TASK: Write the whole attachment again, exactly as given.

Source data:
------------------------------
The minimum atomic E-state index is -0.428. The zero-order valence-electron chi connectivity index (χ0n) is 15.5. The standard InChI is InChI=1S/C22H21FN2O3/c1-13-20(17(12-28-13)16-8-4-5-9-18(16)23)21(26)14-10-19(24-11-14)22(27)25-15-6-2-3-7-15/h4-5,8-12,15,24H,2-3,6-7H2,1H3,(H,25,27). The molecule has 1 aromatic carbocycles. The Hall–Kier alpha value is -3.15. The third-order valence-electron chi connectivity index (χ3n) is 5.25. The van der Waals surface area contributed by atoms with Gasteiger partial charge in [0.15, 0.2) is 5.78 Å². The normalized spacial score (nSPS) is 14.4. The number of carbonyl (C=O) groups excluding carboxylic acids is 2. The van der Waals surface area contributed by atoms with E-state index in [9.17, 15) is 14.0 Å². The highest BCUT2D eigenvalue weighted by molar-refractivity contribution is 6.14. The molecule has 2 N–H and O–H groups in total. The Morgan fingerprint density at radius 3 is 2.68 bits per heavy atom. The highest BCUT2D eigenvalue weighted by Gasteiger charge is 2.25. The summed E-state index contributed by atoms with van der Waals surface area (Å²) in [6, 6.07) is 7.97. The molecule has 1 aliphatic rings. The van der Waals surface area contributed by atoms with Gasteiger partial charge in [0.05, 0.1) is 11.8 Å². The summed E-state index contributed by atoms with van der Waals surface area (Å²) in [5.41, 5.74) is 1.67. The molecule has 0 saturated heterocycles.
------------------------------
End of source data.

The minimum atomic E-state index is -0.428. The zero-order valence-electron chi connectivity index (χ0n) is 15.5. The standard InChI is InChI=1S/C22H21FN2O3/c1-13-20(17(12-28-13)16-8-4-5-9-18(16)23)21(26)14-10-19(24-11-14)22(27)25-15-6-2-3-7-15/h4-5,8-12,15,24H,2-3,6-7H2,1H3,(H,25,27). The molecule has 1 aromatic carbocycles. The Hall–Kier alpha value is -3.15. The third-order valence-electron chi connectivity index (χ3n) is 5.25. The van der Waals surface area contributed by atoms with Gasteiger partial charge in [0.15, 0.2) is 5.78 Å². The normalized spacial score (nSPS) is 14.4. The number of carbonyl (C=O) groups excluding carboxylic acids is 2. The van der Waals surface area contributed by atoms with E-state index in [9.17, 15) is 14.0 Å². The highest BCUT2D eigenvalue weighted by molar-refractivity contribution is 6.14. The molecule has 2 N–H and O–H groups in total. The Morgan fingerprint density at radius 3 is 2.68 bits per heavy atom. The highest BCUT2D eigenvalue weighted by Gasteiger charge is 2.25. The summed E-state index contributed by atoms with van der Waals surface area (Å²) in [6, 6.07) is 7.97. The molecule has 1 aliphatic rings. The van der Waals surface area contributed by atoms with Gasteiger partial charge in [0.05, 0.1) is 11.8 Å². The summed E-state index contributed by atoms with van der Waals surface area (Å²) in [5.41, 5.74) is 1.67. The molecule has 0 saturated heterocycles.